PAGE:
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to common problems, procedures, methods, projectsetc To be sure, comxrJttees^exist with responsibilities In the collection field. But these have formally assigned tasks, assigned participants, and do not take up the workaday,operating problems of collection Itself.

Needless to say, the above observations will have imperfect and uneven application. Where they exist, the faults are not, of course, ineradicable. We would suggest that the following would go far to righting the situation:

Collection should Insist on better access to the analyst-producer's thoughts. Capable collection specialists should sit, for example, as observers on lower and Intermediate levelmeetings on estimates and other studies. This wouldractical way of securing detailed, priority requirements. Post-mortems tend now to be broad-brush statements ofInadequacies, and lack the detail which was available weeks earlier. Tbe analyst-producer, having shot his bolt, is In no mood generally to recover this detail for the collector. We would venture to suggest also that the presence of acollector as observer could lead to other benefits.

Collection should recruit and select Its personnel more carefully. Most of us. as average American motorists, have had the experience of driving an automobilearagethe engine, or something, was out of sorts. In seconds the garage mechanic had the motor running smoothly.needs such mechanics. On the other hand. It would hardly be vise to ask that same mechanic to design an engine. An engineer Is needed for that. Collection needs engineers, too. In the past, mechanics have been asked to do the Job of engineers. This must be corrected- Both good mechanics and good engineers must be secured and be properly utilized.

Admittedly selection of personnel has been hampered by such factors as budget ceilings, salary ceilings on Individual jobs, etc. In the long run,ood case and persistence, these can be overcome.

must insist on better support from the topIt can carry out Its programs and Implement Itscan earn some of this support by doing Its Jobbeing constantly on the alert to assist Its chiefs withsupport work.

Irrfcl/rgence Coffecfion

An effective exchange of collection personnel should be initialed within tbe Inlclligcnce community. It could be established as an adjunct to or within present exchangewhichever is more feasible. Consideration should be given not only to the training of the individual but also to the long-run Improvement of the different collection organizations. The Intelligence Bureau of the Department of State, which docs not take part in existing exchanges, should participate.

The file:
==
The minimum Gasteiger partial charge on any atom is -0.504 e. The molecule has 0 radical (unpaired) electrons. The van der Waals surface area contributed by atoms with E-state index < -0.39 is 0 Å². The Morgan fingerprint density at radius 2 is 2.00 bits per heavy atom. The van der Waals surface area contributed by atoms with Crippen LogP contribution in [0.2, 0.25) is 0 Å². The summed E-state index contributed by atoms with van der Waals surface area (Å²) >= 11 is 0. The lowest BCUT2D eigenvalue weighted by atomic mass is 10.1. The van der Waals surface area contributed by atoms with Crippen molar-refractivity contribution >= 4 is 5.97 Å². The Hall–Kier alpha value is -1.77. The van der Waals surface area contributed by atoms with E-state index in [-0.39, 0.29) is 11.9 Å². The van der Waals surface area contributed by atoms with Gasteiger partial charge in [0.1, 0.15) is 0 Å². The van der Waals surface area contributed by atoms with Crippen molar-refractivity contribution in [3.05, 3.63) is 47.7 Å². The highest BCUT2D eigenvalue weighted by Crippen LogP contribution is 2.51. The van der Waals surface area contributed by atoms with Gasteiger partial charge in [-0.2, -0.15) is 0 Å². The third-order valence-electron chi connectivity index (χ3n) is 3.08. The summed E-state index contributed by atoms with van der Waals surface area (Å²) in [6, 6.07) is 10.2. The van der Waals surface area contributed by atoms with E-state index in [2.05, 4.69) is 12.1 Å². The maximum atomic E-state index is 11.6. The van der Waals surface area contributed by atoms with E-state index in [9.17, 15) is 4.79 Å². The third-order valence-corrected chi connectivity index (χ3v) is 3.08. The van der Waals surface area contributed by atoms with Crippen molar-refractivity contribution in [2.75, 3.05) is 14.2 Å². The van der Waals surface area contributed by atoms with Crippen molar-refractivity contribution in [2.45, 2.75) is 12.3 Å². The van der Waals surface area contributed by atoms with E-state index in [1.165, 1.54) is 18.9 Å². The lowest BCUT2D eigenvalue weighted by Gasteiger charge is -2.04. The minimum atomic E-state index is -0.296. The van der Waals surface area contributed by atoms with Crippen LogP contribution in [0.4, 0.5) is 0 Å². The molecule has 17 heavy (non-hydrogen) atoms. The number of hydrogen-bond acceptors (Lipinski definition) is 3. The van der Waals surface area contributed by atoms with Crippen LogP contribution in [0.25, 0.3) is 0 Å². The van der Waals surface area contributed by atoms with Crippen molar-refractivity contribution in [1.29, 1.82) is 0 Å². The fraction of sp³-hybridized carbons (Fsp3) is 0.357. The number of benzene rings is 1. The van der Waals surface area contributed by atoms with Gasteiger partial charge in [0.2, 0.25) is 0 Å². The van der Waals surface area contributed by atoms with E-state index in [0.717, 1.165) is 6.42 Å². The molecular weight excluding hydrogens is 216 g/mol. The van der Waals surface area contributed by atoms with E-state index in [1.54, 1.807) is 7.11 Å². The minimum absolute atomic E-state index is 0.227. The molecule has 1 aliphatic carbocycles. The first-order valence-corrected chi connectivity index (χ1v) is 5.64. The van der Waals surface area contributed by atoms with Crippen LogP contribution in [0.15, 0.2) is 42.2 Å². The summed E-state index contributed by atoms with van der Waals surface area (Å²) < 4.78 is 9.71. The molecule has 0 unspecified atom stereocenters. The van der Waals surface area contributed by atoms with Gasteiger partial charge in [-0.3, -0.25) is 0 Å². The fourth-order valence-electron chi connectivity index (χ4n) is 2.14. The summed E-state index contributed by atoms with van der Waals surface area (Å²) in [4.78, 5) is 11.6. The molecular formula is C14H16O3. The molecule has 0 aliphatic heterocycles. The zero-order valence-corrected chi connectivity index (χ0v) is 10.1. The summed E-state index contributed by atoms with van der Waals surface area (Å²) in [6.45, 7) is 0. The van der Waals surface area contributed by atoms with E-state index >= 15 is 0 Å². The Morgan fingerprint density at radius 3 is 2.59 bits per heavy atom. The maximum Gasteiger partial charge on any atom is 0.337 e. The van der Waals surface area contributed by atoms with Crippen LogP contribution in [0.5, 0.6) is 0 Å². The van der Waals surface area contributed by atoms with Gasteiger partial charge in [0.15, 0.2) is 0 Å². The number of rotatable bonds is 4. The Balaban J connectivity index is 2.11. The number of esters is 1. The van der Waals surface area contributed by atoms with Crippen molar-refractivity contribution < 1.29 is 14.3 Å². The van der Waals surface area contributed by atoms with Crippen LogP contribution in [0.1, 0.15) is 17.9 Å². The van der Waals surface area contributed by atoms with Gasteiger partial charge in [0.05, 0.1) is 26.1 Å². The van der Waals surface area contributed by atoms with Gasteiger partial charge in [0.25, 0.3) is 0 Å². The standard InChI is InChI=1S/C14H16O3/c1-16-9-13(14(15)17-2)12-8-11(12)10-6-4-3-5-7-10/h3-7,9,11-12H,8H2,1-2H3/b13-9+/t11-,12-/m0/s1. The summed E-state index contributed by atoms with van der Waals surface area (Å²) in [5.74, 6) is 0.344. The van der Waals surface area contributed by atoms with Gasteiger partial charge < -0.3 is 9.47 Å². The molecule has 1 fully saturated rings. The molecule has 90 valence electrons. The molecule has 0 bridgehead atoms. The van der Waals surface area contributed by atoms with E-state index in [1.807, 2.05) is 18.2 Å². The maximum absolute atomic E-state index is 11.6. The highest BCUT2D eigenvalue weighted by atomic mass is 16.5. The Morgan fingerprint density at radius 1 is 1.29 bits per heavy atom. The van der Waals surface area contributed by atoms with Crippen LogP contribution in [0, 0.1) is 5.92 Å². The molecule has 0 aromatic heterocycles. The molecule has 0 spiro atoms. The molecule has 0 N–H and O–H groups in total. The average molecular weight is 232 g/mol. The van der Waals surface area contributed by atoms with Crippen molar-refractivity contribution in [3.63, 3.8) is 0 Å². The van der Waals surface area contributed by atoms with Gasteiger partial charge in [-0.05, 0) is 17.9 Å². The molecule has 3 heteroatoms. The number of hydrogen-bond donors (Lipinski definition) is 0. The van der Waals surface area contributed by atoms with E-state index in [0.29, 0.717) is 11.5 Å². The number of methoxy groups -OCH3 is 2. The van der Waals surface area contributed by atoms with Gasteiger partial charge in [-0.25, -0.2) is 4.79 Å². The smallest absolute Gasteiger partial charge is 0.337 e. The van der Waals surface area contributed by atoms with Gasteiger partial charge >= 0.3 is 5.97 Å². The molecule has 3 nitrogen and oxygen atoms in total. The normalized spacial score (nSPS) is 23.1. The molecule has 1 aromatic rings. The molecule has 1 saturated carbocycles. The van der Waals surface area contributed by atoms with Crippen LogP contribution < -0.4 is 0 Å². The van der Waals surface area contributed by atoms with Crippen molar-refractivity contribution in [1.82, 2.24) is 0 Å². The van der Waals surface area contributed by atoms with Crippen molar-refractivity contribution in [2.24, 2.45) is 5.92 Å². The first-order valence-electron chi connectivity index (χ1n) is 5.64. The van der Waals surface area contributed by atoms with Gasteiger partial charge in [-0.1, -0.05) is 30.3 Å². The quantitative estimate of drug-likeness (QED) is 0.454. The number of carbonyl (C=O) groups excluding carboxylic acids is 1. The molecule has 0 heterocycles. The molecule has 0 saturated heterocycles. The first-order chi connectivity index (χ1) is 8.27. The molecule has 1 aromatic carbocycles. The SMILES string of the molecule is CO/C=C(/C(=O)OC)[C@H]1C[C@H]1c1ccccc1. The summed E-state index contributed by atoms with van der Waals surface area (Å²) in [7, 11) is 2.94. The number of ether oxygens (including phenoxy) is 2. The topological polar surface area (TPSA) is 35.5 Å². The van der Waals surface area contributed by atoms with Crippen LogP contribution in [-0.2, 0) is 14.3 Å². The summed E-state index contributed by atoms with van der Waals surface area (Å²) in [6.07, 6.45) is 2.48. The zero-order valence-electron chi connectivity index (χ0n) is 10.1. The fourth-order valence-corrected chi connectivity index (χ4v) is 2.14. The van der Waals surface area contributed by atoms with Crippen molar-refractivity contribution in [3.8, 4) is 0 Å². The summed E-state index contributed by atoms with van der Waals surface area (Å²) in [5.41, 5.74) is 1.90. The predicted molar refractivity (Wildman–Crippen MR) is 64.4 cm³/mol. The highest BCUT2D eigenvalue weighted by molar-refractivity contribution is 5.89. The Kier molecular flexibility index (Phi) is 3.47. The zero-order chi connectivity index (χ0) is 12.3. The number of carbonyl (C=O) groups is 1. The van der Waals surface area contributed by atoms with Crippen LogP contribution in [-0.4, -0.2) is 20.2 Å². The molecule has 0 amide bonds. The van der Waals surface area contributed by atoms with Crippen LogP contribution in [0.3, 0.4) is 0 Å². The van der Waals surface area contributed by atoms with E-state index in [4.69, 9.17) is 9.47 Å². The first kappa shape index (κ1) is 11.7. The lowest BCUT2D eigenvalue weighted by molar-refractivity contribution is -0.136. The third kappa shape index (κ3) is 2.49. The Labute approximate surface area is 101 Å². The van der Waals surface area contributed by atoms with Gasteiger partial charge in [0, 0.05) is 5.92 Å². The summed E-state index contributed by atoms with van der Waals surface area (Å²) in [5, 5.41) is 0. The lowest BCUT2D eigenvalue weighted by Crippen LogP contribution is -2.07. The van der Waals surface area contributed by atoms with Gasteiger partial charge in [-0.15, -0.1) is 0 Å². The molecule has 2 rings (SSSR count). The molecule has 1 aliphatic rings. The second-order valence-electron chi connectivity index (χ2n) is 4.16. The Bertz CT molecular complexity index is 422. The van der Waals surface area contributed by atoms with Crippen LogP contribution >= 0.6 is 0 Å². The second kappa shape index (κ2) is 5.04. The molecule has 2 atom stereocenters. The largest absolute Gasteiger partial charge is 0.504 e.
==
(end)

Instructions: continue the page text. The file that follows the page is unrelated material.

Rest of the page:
An intra-community training and orientation coursefor collecUon personnel should be organized. It would throw collection people together and establish ties which could be exploited long afterward. Lectures and course-work could serve to educate, to identify common problems and possible solutions, etc. Subjects which could be covered Includeand appraisal of reports, effective briefing and de-briefing procedures, requirements work, and headquarters collection organization. This training, and assignments within it, might provide the basis for community-wide manuals on various phases ofliaison, briefing andetc

This recommendation and the one immediately preceding are obviously complementary. They are aimed at mcreaslng the exchange of ideas and experience and at creating Informal working relationships.

We nave addressed this article to collection and production people alike. Collection Is after all created for production. Without good collection, production soon tends to fallor become sterile. Productionistinctto point out inadequacies Inand demand improvement. On the other band,Is obliged to give reasonable cooperation in effecting this improvement.

As the intelligence product, the raison d'etre of thebecomes more mature, the point is reached where tbe additional qualitative Improvement and refinement of the product depend principally upon tbe development of Improved collection techniques and organization. There are doubtless some In the community who would maintain that we are at that point now.